By Anne Batzer
With my hands gratefully curled around a steaming cup of morning coffee, I took a serene walk through the oak tree grove in my yard. Suddenly, like a jolt in a B horror movie, something huge rose up in front of me, frightening me so that the hot liquid spilled out of my cup and dripped down my arms.
When I composed myself, I saw a mama Mallard duck flying fast away from me. Her wings flapped noisily, her body soared outward. Eventually she landed on a rock in the river. She seemed to be careful not to look my way, as if she knew ignoring me was the best way to get rid of me.
I looked down to where she had been before I scared her. An oval nest holding ten perfect eggs was nestled deep into the ivy on the ground around the base of the oaks. Observing the exquisite geometry of the nest—its shape mimicking the gentle curve of the eggs, its color creamy soft in the early morning light—felt like an invasion of privacy. I wanted to stare at the sacred beauty before me forever, but instead I walked softly, quickly away.
Later, I went to an upstairs window—so I wouldn’t disturb the mama and her eggs—and stared down to where the nest was. I couldn’t see it. I couldn’t find it. Only when I focused binoculars could I make out the maternal scene. The duck was curled in total stillness over her eggs. And even though her feathers are shades of brown, she disappeared, camouflaged completely in the bright green ivy’s play of light and shadow.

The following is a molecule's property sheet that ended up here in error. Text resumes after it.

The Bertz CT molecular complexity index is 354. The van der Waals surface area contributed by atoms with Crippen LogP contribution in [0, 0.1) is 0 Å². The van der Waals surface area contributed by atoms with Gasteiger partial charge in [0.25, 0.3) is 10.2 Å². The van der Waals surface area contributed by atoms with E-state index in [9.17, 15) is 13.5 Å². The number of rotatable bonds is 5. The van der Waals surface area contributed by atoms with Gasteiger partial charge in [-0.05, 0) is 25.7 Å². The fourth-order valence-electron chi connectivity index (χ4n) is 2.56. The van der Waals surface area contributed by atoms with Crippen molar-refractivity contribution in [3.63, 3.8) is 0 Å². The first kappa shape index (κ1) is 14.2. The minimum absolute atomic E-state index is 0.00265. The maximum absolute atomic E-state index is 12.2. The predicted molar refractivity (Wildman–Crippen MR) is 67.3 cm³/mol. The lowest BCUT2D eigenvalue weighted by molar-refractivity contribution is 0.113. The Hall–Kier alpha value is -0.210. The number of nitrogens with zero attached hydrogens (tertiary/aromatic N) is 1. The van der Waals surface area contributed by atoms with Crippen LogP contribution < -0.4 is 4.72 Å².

I was drawn to observe this idyllic scene several times a day for weeks. At morning’s first light, in early afternoon and just before evening’s veil covered the nest in darkness, I would watch with the binoculars. What was I watching? Mama duck never moved. Not once did I see her give any indication that she was aware of the morning birdsong, the river’s springtime rumble, the dog’s cheeky bark. Not even the occasional imposition of the gaudy sound of the lawn mower a few feet away from her caused her to fidget.
Why was I so captivated by this silence, this nothingness?
Stillness. It’s in stillness, isn’t it, where we access our wisdom, where the secrets of our hearts speak to us? I hope that if we all take a few moments to rest in stillness that the solutions to the chaos around us will be revealed. Stillness helps us increase our patience during this terrible pandemic. And deep in that stillness we sense our connectedness, our relationship to all of life, and now, especially, to our beautiful brothers and sisters of diverse races, ethnicities, orientations and creeds.
Now is a time for action: to be politically educated, to speak out, to take peacefully to the streets, to make urgent demands, to vote. Now is also a time for interludes of stillness.
Anne Batzer runs the Makena Children’s Foundation, an international nonprofit organization that provides education for rural Kenyan children. (www.makena.org)